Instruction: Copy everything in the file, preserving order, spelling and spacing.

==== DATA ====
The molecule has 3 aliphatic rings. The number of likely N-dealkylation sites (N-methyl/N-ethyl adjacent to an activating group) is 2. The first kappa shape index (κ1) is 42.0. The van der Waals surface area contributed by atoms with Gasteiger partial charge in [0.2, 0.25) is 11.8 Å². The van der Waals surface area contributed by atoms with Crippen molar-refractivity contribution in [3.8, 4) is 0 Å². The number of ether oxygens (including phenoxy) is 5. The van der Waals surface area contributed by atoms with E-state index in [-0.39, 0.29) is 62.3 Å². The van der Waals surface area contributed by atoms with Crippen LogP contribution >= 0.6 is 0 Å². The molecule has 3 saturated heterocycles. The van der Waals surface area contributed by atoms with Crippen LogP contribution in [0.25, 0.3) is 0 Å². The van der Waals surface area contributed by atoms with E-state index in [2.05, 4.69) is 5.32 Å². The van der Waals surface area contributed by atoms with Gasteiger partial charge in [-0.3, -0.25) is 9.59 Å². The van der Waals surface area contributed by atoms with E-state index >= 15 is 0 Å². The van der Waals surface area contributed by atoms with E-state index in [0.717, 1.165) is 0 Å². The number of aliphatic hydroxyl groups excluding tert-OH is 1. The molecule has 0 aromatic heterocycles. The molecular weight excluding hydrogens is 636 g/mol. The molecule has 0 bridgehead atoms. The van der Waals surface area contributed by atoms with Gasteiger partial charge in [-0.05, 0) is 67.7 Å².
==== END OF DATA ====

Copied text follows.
The molecule has 3 aliphatic rings. The number of likely N-dealkylation sites (N-methyl/N-ethyl adjacent to an activating group) is 2. The first kappa shape index (κ1) is 42.0. The van der Waals surface area contributed by atoms with Gasteiger partial charge in [0.2, 0.25) is 11.8 Å². The van der Waals surface area contributed by atoms with Crippen molar-refractivity contribution in [3.8, 4) is 0 Å². The number of ether oxygens (including phenoxy) is 5. The van der Waals surface area contributed by atoms with E-state index in [-0.39, 0.29) is 62.3 Å². The van der Waals surface area contributed by atoms with Crippen LogP contribution >= 0.6 is 0 Å². The molecule has 3 saturated heterocycles. The van der Waals surface area contributed by atoms with Crippen LogP contribution in [0.25, 0.3) is 0 Å². The van der Waals surface area contributed by atoms with E-state index in [2.05, 4.69) is 5.32 Å². The van der Waals surface area contributed by atoms with Gasteiger partial charge in [-0.3, -0.25) is 9.59 Å². The van der Waals surface area contributed by atoms with E-state index >= 15 is 0 Å². The van der Waals surface area contributed by atoms with E-state index in [0.717, 1.165) is 0 Å². The number of aliphatic hydroxyl groups excluding tert-OH is 1. The molecule has 0 aromatic heterocycles. The molecular weight excluding hydrogens is 636 g/mol. The molecule has 0 bridgehead atoms. The van der Waals surface area contributed by atoms with Gasteiger partial charge in [-0.05, 0) is 67.7 Å².